Cover photograph by Jodi Cobb, National Geographic.
When it comes to gathering the ingredients for a perfect Thanksgiving feast, where’s the first place you go? Probably the grocery store, right? But where do grocery stores get what we need to make our favorite family recipes? With Thanksgiving just around the corner, this is a great opportunity to join in the fun of National Geographic‘s focus on “The Future of Food” during this year’s Geography Awareness Week (November 16th through the 22nd)!
One fantastic way to incorporate this into your classroom is to take a sneak peak as to where staple foods are grown by using National Geographic Education‘s MapMaker Interactive. The interactive contains map layers of many different staple food crops, but since Thanksgiving is coming up, let’s check out where some of our favorite menu items come from!
In particular, let’s examine the geographic difference (or similarities!) of potatoes and sweet potatoes, two very different root vegetables (despite their similar name) that are often served at Thanksgiving. How far have they traveled to make it to your dinner plate?
To begin, discuss with your class the origins of potatoes and sweet potatoes. We know that potatoes first sprouted in Peru, whereas sweet potatoes got their start in Central America. Where else were they grown? Who grew them? Next, take a look at the potato and sweet potato staple food map layers in National Geographic Education‘s MapMaker Interactive and investigate where these plants grow today.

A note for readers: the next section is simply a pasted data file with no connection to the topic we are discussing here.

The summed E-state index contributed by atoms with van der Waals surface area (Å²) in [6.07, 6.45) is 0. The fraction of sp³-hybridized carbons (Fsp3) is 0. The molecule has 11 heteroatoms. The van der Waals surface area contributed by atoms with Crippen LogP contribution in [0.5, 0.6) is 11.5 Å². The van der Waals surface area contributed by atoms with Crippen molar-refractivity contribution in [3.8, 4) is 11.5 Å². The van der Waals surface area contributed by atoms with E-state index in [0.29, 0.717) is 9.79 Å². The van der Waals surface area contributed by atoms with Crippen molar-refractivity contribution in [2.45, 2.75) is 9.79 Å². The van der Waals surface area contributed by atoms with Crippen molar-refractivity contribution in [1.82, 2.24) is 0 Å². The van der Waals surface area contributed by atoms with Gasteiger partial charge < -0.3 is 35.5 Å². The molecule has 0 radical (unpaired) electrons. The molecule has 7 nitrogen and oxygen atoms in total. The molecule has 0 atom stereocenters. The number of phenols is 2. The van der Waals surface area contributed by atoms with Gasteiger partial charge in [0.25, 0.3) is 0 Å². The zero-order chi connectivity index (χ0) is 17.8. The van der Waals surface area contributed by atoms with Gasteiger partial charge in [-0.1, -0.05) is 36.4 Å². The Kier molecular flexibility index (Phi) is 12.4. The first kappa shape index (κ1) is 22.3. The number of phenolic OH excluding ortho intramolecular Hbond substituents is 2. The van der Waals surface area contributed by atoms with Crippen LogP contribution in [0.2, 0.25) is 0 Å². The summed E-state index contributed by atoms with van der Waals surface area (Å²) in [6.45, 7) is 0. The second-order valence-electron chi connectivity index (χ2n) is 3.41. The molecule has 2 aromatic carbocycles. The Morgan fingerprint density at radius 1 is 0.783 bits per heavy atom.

Word Potato Production, 2010-2012
Sweet Potato Production, 2010-2012
How did the seeds spread from Central and South America? Why are these plants grown in some places more than others? Why is the bulk of production no longer in Central and South America?
By seeing the data on a map, your students will have a better idea as to where these two Thanksgiving staples come from. But not only that, they can see who else in the world may be eating potatoes and sweet potatoes too! Keep your class interested by checking out some other staple food map layers available in the MapMaker Interactive. Do any of the staple food production locations surprise your students?
For a continued discussion about Thanksgiving foods, check out our This Day in Geographic History – 1863: Thanksgiving page. Your students might be surprised that potatoes and sweet potatoes were not even on the menu when the Pilgrims first feasted with their Wampanoag neighbors! This is a great opportunity for your students to do some digging and uncover when potatoes and sweet potatoes first made their appearances as traditional Thanksgiving menu items!
More related resources from National Geographic Education
Collection: The Future of Food
Collection: Food Education
Program: Geography Awareness Week
Spotlight: Staple Food Crops
This Day in Geographic History: 1863 – Thanksgiving